The Tropentag 2011 Thematic Presentations on Animal Production Systems discuss various trade-offs between different animal feeds and feeding practices. The livestock in question ranged from cattle to shrimp and even guinea pigs! _DSC0215 Presentations on Animal Production Systems at Tropentag 2011. Transforming to Integrated Ecosystems The common thread through all the presentations was how to integrate livestock production into the natural environment. Sustainable aquaculture that aims at minimizing impact on the environment can in the long run provide farmers with much better livelihoods. We were presented with some great use of Google map imaging depicting the boundaries of land usage and how livestock production can be integrated without degrading the environments around it. A ratio between environmental land coverage and live stock land usage enforces the ongoing theme of 'doing more with less'.

Oral Presentation II: Market Development

Bernhard Brümmer of Georg-August-Universität Göttingen opened the second-set of parallel oral presentations with a focus on market development. There were 4 oral presentations instead of the planned 6 covering rural market development-related topics within developing countries. Berhanu Gebremedhin: Crop-Livestock Interactions in Smallholders´ Market Participation in Ethiopia In this paper, he specifies that interdependence exists on both households´ net market positions (e.g. Net Buyer or Net Seller) for crops and livestock. He also showed that, crop purchases are financed by livestock (vice-versa) and excess income emanating from crop sale is converted into livestock asset. Additionally, he said that policies and strategies should pay attention to the simultaneous production and marketing of both crop and livestock commodities. Christina Handschuch: Adoption of food safety and quality standards among Chilean raspberry producers – Do smallholder benefit? Meike Wollni substitutes, and discuss their findings that small-scale farmers has a low likelihood of opting for certification whilst certified farmers would obtain better product quality having a positive relationship to their net household incomes. Also, it was suggested to extend support to small-scale farmers in implementation process, collective sharing of compliance costs, and access to information. Mildred Garcia: Third party socio-environmental certifications: A new perspective for small-scale coffee producers in Honduras?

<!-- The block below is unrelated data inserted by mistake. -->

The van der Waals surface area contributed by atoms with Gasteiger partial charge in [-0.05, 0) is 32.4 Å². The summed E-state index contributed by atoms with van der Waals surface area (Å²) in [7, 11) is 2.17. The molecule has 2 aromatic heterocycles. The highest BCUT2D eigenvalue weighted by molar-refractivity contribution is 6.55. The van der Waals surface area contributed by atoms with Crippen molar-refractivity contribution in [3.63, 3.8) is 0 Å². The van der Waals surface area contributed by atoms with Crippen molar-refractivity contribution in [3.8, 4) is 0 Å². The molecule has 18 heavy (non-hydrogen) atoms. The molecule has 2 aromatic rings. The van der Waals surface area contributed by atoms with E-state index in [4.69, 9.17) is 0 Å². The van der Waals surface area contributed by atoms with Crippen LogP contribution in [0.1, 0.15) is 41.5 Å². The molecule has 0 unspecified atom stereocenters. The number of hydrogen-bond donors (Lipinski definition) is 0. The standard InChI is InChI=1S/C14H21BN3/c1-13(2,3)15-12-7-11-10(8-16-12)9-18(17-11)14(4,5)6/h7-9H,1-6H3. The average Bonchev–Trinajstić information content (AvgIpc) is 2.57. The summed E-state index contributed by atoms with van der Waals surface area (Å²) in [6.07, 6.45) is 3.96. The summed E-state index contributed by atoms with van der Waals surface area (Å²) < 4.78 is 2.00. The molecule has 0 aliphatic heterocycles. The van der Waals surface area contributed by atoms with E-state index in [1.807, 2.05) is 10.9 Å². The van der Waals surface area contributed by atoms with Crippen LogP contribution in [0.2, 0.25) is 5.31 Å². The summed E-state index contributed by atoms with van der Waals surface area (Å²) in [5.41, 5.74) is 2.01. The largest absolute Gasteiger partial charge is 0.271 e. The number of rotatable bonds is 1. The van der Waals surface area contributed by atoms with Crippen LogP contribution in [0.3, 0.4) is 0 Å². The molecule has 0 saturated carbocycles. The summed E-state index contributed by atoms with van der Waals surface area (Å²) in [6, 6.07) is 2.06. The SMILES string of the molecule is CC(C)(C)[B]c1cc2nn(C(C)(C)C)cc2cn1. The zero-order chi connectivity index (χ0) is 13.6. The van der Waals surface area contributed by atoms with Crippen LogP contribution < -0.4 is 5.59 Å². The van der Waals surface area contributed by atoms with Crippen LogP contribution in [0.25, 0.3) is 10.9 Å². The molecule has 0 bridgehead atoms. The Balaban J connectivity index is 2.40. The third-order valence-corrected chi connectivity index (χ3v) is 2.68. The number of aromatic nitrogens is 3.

Decentralization? Participation? Collective markets? Dealing the dilemma of rural institutions and markets

How can we enhance the capacity of smallholder producers to capture benefits from the national and international markets? How can we ensure sustainable management of natural resources? Does decentralization help to fight poverty? These are the major question posed in the morning session ‘rural development’ on 16 September. ‘If we had many gold we would change it to rice, whatever the price it would be’ a testimony of the presentation of ‘Maria Schwab hints on the necessity to consider multiple livelihoods options seriously under market vulnerability and shocks in Cambodia . 'Institutional factors such as land size matters for smallholder to get the benefit of the producers group. Since smallholders do not have required land size to increase the production, collective marketing approach may not work for the benefit to their livelihoods'- are major conclusions of the presentation of Elisabeth Fischer taking the Banana Market in Kenya as a case.//// Village bylaws, a local institutions in Trygary, Ehiopia, enhanced collective action of the users by driving towards common goals in the management of exlosures and resolving conflicts using monetary sanctions. This presentation of Mastewall Yami, highlights that this type of local institutional mechanisms is constrained by high social capital in villages closer to market and district town and resulted in the negligence among users in exposing free riders indicating that high social capital does not always enhance communal resources. ///